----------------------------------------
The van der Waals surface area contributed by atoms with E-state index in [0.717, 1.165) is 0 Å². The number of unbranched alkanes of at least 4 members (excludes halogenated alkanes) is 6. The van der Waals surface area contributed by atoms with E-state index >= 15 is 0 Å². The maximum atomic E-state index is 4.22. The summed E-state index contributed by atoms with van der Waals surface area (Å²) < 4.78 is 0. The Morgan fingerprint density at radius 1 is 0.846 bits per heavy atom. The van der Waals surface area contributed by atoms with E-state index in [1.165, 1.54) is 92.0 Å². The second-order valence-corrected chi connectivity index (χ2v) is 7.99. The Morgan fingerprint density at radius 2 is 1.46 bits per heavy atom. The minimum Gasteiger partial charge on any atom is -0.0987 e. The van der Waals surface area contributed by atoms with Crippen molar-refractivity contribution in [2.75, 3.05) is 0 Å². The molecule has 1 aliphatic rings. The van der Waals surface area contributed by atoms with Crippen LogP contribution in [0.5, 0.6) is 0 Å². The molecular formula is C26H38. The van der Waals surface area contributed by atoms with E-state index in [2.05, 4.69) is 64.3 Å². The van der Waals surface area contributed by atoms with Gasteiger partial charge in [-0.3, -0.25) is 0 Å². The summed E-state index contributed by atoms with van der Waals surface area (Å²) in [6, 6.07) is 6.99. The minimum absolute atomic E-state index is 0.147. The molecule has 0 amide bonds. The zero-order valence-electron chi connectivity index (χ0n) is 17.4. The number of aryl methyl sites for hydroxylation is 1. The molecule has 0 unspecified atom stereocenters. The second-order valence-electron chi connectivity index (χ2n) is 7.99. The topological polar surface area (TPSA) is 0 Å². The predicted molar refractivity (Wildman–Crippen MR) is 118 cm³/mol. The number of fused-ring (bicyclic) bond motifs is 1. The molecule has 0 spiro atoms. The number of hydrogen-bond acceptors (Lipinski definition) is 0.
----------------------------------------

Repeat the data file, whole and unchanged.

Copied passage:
The van der Waals surface area contributed by atoms with E-state index in [0.717, 1.165) is 0 Å². The number of unbranched alkanes of at least 4 members (excludes halogenated alkanes) is 6. The van der Waals surface area contributed by atoms with E-state index >= 15 is 0 Å². The maximum atomic E-state index is 4.22. The summed E-state index contributed by atoms with van der Waals surface area (Å²) < 4.78 is 0. The Morgan fingerprint density at radius 1 is 0.846 bits per heavy atom. The van der Waals surface area contributed by atoms with E-state index in [1.165, 1.54) is 92.0 Å². The second-order valence-corrected chi connectivity index (χ2v) is 7.99. The Morgan fingerprint density at radius 2 is 1.46 bits per heavy atom. The minimum Gasteiger partial charge on any atom is -0.0987 e. The van der Waals surface area contributed by atoms with Crippen molar-refractivity contribution in [2.75, 3.05) is 0 Å². The molecule has 1 aliphatic rings. The van der Waals surface area contributed by atoms with Crippen LogP contribution in [0.5, 0.6) is 0 Å². The molecular formula is C26H38. The van der Waals surface area contributed by atoms with E-state index in [2.05, 4.69) is 64.3 Å². The van der Waals surface area contributed by atoms with Gasteiger partial charge in [-0.3, -0.25) is 0 Å². The summed E-state index contributed by atoms with van der Waals surface area (Å²) in [6, 6.07) is 6.99. The minimum absolute atomic E-state index is 0.147. The molecule has 0 amide bonds. The zero-order valence-electron chi connectivity index (χ0n) is 17.4. The number of aryl methyl sites for hydroxylation is 1. The molecule has 0 unspecified atom stereocenters. The second-order valence-electron chi connectivity index (χ2n) is 7.99. The topological polar surface area (TPSA) is 0 Å². The predicted molar refractivity (Wildman–Crippen MR) is 118 cm³/mol. The number of fused-ring (bicyclic) bond motifs is 1. The molecule has 0 spiro atoms. The number of hydrogen-bond acceptors (Lipinski definition) is 0.